Tuesday, May 14, 2013

The Sprawl Transect

The Rural to Urban Transect is a great tool. It provides a method for understanding the various types of built environments that one may encounter, from the densest downtown to the sparsely settled countryside. More importantly, it helps planners and designers to address each type of place according to its needs. A country road doesn't need curbs, gutters, and sidewalks, but a downtown street without them is hopelessly inadequate. Each type of place can be great, and the trick is to understand what zone you are in and design it appropriately. It can even be used, in a tongue-in-cheek manner, to select a wardrobe.

It can also help to lay out neighborhoods and cities. For example, the T5 zone shown above may be perfect for a neighborhood main street, whereas the residential side streets may be T4. Deeper within the city, where transit is available and jobs are clustered, the denser Transect zones should be more prevalent. Near the outside of the city, away from such amenities, the less intense Transect zones should dominate.

It has even been used as the basis for zoning and other codes. There has been quite a bit of thought put into it. If you'd like to learn more, go to www.transect.org

Several years ago, I developed a counter-concept that I called The Sprawl Transect. Some folks had erroneously accused the T3 zone of being sprawl, thereby accusing the Transect of accommodating sprawl. This simply isn't the case; T3 simple represents walkable low-density residential areas. These areas existed long before sprawl was a problem, and they are a great and important part of any city's land use portfolio.

Not sprawl.
(Photo by Mark Crosse)
Also, sprawl includes more than just single-family homes; it also hosts strip malls, office parks, apartment complexes, and all sorts of other goodies.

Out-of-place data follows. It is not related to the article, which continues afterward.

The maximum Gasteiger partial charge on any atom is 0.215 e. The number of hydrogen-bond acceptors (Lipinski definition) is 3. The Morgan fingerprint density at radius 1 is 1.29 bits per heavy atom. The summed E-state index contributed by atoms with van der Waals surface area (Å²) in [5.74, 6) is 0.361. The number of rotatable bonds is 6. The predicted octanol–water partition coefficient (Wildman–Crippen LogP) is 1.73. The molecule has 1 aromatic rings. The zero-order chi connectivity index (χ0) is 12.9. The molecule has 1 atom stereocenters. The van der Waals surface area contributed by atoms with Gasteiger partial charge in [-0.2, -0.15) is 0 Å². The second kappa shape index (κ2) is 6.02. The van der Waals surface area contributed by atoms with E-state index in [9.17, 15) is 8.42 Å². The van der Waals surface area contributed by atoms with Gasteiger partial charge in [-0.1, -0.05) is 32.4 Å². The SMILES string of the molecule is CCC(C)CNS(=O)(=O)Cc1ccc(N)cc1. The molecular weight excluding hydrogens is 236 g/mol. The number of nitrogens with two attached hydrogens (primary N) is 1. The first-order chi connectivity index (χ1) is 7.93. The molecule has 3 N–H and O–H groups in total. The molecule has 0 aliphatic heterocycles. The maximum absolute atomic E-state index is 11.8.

T3 is most certainly not sprawl. So I created The Sprawl Transect to show how actual sprawl looks in transect form. There are several key differences between it at the real Transect, thereby helping to highlight the genius of the real Transect.
  • Unwalkable Residential Areas. The single-family homes are also laid out on disconnected and unwalkable street networks and larger lots. 
  • Poor Connections. The Sprawl zones don't blend seamlessly into each other as the zones do in the proper Transect. Instead, each zone abruptly ends before the next begins, and the connections between them are poor and sparse. 
  • Parking is King. The prevalence of parking is made obvious in The Sprawl Transect. 
  • No Height Variety. There are no gradients to the building heights in sprawl. Most buildings are very low, except in the rare cases when they're really tall. In the strip commercial areas, though, the pole signs create an interesting skyline of sorts.
  • No Respect for the Rural. Rural areas are often seen by developers, and sometimes by the local planning department, simply as future sprawl instead of something valuable in its own right.
  • Space Hog. To help show how space-intensive sprawl is, I used a scale which highlighted the amount of land that it consumes.

A few people have found it useful, and so I hereby share it with you today in case it can also be useful to you. It has been used as a tool, such as here and here, and it has even been included in a German language urban planning book called More Urban to Suburbia by Juliane Lorenz. I hope you like it!


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